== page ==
The Lowell Class underwater research station, named for the planet used to test the prototype installation, formed part of Starfleet’s latest generation of exploration initiatives. While underwater activities were not uncommon in the Federation – indeed, several of the Alpha Quadrant’s most expansive sub-aquatic projects took place inside Federation space – actual detailed exploration had been sidelined during the preceding decades. Sensor sweeps and submersible probes had been utilised to catalogue and record the life forms of the deep before starships and scientists moved on to the next stellar phenomenon, leaving a slowly but surely widening gap in Federation sciences.

This lapse in foresight was brought to light by a resurgence in underwater encounters. In truth, to call it a resurgence would be misleading, as the species and races involved were simply encountered by the Federation and Starfleet rather than merely emerging of their own accord. New underwater flora, genii of types never even dreamt of in Federation science, were being discovered as Starfleet’s vessels of exploration moved further out into uncharted space. Ingeniously evolved aquatic life forms seemed to be everywhere, so much so that Starfleet’s plans to revitalise its efforts in this field by the turn of the century were fast forwarded.

Calls were made for a new small underwater research station design to replace the aging Poseidon and Alexandria classes. Both had served the Federation admirably over their life spans, but it had been nearly 40 years since the inception of the Poseidon and nearly 60 since that of the Alexandria. Their technology and essential equipment could be upgraded, Starfleet knew, but the extensive efforts required were felt to pose detrimental consequences for what was a rapidly expanding field of expertise.

So, several designs were tabled, from shuttlecraft to probes to research stations. The Lowell fell into the last of these categories although, for a time, its fate was uncertain. While it would undoubtedly have been an effective design, easily built and highly suited to the majority of the roles envisaged for such research bases, many among the Federation’s elite science divisions felt that it was simply too small and dependent on outside assistance. In short, it was a miniature of what the divisions were hoping for, namely, something to rival the great underwater cities found on any number of Federation planets.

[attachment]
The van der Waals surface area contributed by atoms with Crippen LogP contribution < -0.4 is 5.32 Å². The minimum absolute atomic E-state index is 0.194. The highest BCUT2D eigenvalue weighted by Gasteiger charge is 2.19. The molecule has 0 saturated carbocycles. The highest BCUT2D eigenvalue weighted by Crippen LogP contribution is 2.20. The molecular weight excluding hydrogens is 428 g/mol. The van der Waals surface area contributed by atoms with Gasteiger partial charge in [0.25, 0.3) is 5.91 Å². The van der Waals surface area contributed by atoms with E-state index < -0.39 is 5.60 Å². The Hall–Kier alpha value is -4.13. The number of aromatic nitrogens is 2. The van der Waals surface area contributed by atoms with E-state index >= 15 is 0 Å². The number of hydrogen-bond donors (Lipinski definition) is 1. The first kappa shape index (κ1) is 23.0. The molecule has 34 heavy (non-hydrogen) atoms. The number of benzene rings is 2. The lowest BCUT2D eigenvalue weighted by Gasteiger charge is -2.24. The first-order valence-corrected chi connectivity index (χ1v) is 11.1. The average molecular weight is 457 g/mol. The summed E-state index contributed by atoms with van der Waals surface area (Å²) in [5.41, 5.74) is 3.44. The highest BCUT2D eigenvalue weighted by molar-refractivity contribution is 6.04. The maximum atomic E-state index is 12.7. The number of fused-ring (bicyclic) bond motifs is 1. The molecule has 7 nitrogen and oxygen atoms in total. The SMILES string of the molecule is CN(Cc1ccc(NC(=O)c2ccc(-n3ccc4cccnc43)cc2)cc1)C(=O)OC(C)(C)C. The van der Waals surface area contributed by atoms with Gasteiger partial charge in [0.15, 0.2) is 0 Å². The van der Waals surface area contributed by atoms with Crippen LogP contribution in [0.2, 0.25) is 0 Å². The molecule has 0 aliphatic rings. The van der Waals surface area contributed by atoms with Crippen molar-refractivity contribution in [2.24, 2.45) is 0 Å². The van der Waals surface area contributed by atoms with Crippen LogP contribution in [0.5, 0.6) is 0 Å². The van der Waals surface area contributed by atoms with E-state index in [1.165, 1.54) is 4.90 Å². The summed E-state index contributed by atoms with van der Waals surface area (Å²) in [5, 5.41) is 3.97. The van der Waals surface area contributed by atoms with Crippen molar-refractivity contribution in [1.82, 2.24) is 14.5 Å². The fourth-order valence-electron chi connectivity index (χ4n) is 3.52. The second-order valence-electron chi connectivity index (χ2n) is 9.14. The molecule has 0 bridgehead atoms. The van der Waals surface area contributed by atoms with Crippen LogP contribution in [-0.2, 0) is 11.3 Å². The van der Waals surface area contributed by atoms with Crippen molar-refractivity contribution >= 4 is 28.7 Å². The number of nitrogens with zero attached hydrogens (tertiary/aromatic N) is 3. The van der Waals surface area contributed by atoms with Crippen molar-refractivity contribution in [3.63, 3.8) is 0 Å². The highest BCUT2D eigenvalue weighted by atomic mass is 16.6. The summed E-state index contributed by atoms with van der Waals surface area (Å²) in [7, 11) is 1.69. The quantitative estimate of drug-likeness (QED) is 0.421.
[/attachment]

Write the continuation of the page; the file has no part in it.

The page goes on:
The design was complex yet remarkably simple at the same time. The Lowell, larger than many Starfleet vessels, was nominally divided into a total of 26 decks. On paper, though, this figure was quite misleading. As a research base composed of sections completely aimed towards temporarily bringing on board specimens both large and small, many of the decks listed on the Lowell were actually open, unfloored spaces, lined by banks of computer terminals and overlooking the massive laboratories and holding pens. The only “normal” sections of the Lowell, as it were, were located towards the centre of the facility. A main turbolift artery linked the impressive sealed laboratories at the top of the structure directly beneath the station’s powerful communications and transporter signal transmitters to the fusion reactors at the base of the facility. From this main spin, habitable thoroughfares and corridors stretched out towards the cardinal points on decks 6, 10 and 20. The deck 10 routes were the major instances of this design characteristic due to the location there of the base’s operations centre, the main specimen containment section – including mass transporters – the submersible bay and the upper probe launcher.

The Lowell Class is essentially powered by two fusion reactors. The first is noticeably larger than most reactors found on Federation vessels, as it is upon this that the base depends for most of its energy requirements. The second reactor, although capable of being used in the same way, is smaller and is only ever drawn upon fully during times when it is required to power the space-time driver coil assembly housed on deck 13. A third reserve reactor located near the top of the base is kept off-line except during emergencies. Under such circumstances, it can be brought on-line manually or, in the event of both of the primary reactors failing, it will automatically activate.